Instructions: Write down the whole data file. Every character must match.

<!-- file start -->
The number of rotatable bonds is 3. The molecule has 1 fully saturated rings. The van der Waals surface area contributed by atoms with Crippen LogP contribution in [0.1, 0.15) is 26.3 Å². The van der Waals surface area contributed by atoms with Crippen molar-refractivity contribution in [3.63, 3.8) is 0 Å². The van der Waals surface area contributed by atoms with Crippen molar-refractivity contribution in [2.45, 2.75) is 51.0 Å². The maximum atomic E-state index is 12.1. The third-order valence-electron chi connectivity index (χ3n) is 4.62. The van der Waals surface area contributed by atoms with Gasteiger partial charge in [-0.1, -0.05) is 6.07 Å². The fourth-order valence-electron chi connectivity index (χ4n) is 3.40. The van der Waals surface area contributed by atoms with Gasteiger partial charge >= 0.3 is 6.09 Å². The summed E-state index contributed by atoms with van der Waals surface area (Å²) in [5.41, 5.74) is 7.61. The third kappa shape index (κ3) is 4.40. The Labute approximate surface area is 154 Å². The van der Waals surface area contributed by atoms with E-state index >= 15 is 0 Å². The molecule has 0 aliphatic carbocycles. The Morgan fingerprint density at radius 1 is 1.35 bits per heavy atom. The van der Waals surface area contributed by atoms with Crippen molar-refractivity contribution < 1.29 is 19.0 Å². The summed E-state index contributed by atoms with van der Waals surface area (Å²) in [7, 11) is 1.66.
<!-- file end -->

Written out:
The number of rotatable bonds is 3. The molecule has 1 fully saturated rings. The van der Waals surface area contributed by atoms with Crippen LogP contribution in [0.1, 0.15) is 26.3 Å². The van der Waals surface area contributed by atoms with Crippen molar-refractivity contribution in [3.63, 3.8) is 0 Å². The van der Waals surface area contributed by atoms with Crippen molar-refractivity contribution in [2.45, 2.75) is 51.0 Å². The maximum atomic E-state index is 12.1. The third-order valence-electron chi connectivity index (χ3n) is 4.62. The van der Waals surface area contributed by atoms with Gasteiger partial charge in [-0.1, -0.05) is 6.07 Å². The fourth-order valence-electron chi connectivity index (χ4n) is 3.40. The van der Waals surface area contributed by atoms with Gasteiger partial charge >= 0.3 is 6.09 Å². The summed E-state index contributed by atoms with van der Waals surface area (Å²) in [5.41, 5.74) is 7.61. The third kappa shape index (κ3) is 4.40. The Labute approximate surface area is 154 Å². The van der Waals surface area contributed by atoms with E-state index >= 15 is 0 Å². The molecule has 0 aliphatic carbocycles. The Morgan fingerprint density at radius 1 is 1.35 bits per heavy atom. The van der Waals surface area contributed by atoms with Crippen molar-refractivity contribution < 1.29 is 19.0 Å². The summed E-state index contributed by atoms with van der Waals surface area (Å²) in [7, 11) is 1.66.